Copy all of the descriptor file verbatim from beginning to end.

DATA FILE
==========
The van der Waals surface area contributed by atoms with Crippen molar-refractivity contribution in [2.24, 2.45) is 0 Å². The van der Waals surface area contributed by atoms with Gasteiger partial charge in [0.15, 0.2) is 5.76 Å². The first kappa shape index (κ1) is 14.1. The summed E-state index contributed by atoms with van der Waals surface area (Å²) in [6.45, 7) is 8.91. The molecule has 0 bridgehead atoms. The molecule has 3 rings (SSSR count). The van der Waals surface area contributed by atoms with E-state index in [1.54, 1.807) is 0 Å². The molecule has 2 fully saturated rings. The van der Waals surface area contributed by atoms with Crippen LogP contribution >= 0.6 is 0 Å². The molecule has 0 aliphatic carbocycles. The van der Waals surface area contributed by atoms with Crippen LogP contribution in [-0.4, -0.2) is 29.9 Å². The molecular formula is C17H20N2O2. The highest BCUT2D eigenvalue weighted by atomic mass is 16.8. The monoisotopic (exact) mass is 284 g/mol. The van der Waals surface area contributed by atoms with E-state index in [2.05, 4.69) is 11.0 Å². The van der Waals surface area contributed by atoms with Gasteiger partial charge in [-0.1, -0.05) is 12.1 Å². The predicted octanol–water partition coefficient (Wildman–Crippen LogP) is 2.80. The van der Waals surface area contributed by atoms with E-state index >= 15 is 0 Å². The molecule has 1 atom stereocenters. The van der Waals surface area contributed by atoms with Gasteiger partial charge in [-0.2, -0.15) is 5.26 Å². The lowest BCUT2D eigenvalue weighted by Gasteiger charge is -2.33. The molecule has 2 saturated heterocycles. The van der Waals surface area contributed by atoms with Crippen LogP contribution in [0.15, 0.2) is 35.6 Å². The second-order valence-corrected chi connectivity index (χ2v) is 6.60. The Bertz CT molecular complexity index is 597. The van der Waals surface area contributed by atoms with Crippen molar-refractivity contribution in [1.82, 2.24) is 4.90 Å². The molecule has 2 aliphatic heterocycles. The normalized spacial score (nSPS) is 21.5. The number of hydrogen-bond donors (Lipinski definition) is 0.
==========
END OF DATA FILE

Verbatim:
The van der Waals surface area contributed by atoms with Crippen molar-refractivity contribution in [2.24, 2.45) is 0 Å². The van der Waals surface area contributed by atoms with Gasteiger partial charge in [0.15, 0.2) is 5.76 Å². The first kappa shape index (κ1) is 14.1. The summed E-state index contributed by atoms with van der Waals surface area (Å²) in [6.45, 7) is 8.91. The molecule has 0 bridgehead atoms. The molecule has 3 rings (SSSR count). The van der Waals surface area contributed by atoms with E-state index in [1.54, 1.807) is 0 Å². The molecule has 2 fully saturated rings. The van der Waals surface area contributed by atoms with Crippen LogP contribution >= 0.6 is 0 Å². The molecule has 0 aliphatic carbocycles. The van der Waals surface area contributed by atoms with Crippen LogP contribution in [-0.4, -0.2) is 29.9 Å². The molecular formula is C17H20N2O2. The highest BCUT2D eigenvalue weighted by atomic mass is 16.8. The monoisotopic (exact) mass is 284 g/mol. The van der Waals surface area contributed by atoms with E-state index in [2.05, 4.69) is 11.0 Å². The van der Waals surface area contributed by atoms with Gasteiger partial charge in [-0.1, -0.05) is 12.1 Å². The predicted octanol–water partition coefficient (Wildman–Crippen LogP) is 2.80. The van der Waals surface area contributed by atoms with E-state index >= 15 is 0 Å². The molecule has 1 atom stereocenters. The van der Waals surface area contributed by atoms with Gasteiger partial charge in [-0.2, -0.15) is 5.26 Å². The lowest BCUT2D eigenvalue weighted by Gasteiger charge is -2.33. The molecule has 2 saturated heterocycles. The van der Waals surface area contributed by atoms with Crippen LogP contribution in [0.15, 0.2) is 35.6 Å². The second-order valence-corrected chi connectivity index (χ2v) is 6.60. The Bertz CT molecular complexity index is 597. The van der Waals surface area contributed by atoms with Crippen molar-refractivity contribution in [1.82, 2.24) is 4.90 Å². The molecule has 2 aliphatic heterocycles. The normalized spacial score (nSPS) is 21.5. The number of hydrogen-bond donors (Lipinski definition) is 0.